After the Party 2.0 – The Vertical Fairground [M2]
In this studio, students will reimagine the center of the fairground Messe Basel and its pinnacle event Art Basel. Students will elaborate on speculative projects aiming at redefinition how fair life and everyday life alternate and complement each other in the heart of Basel.
Deviating from the exhausted understanding of the high-rise as an abstract and hermetic extrusion of identical floors with minimum footprint, maximal vertical occupation, and maximum profitability, the studio will explore the notion of the high-rise as an eclectic and diverse infrastructure. Generous series of spaces, open to use and appropriation, which allow adaptability and reflect material, social, economic, and sustainable strategies along its entire height aim to develop a verticalized and porous experience of the common ground.
Student work will contribute to the ongoing discussion regarding the future role of the Messe within the city center of Basel and typologically into the discussion of verticalization of trade fair buildings as urban catalysts that allow the city public space and the fairground to blend into an extensive urban common. Expectations and needs of the public and the city have changed.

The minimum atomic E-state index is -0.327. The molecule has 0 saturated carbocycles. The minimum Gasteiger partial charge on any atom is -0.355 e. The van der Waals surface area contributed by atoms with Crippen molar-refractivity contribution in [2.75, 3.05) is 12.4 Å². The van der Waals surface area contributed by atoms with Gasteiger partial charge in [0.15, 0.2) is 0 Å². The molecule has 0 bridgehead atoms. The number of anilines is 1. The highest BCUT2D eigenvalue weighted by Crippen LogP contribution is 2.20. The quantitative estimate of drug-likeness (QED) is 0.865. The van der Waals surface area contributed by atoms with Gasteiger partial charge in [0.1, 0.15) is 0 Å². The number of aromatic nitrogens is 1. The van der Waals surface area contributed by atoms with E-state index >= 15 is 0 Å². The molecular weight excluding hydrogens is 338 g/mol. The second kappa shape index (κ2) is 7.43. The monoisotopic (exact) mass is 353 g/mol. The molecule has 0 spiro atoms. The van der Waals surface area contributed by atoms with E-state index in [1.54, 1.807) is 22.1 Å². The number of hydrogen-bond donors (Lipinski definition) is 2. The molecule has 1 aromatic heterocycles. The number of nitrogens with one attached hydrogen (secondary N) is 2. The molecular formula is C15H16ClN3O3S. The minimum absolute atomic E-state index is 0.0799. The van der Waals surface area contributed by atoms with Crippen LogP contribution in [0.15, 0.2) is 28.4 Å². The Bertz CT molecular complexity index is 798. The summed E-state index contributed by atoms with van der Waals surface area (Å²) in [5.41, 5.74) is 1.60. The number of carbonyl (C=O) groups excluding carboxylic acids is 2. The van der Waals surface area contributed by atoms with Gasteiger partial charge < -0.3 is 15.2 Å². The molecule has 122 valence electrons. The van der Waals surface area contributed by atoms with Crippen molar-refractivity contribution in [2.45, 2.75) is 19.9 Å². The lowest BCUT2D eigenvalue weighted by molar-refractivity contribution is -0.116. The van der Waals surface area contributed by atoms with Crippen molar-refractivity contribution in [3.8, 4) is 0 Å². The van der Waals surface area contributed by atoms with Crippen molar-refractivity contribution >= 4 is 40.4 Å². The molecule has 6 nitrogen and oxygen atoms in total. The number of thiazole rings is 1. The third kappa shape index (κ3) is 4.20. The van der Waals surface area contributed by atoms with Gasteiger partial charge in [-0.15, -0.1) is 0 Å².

Cities are expected to become more liveable, more sustainable, more affordable, and more resilient. If we want to have a more resilient city, we need design that is flexible, capable of conversion, and eventually capable of deconstruction.
The studio will be led by Tilo Herlach, Simon Hartmann, and Simon Frommenwiler, with weekly contact hours. In addition, there will be workshops with a structural engineer, the city architect, and the decision makers of Messe Basel.
A tentatively planned study trip to Basel, including several workshops (with the city building department, Messe Basel stakeholders, and a structural engineer team), will allow the studio to get acquainted and discuss historical and recent Swiss architecture and put students in exchange with protagonists of contemporary architectural production.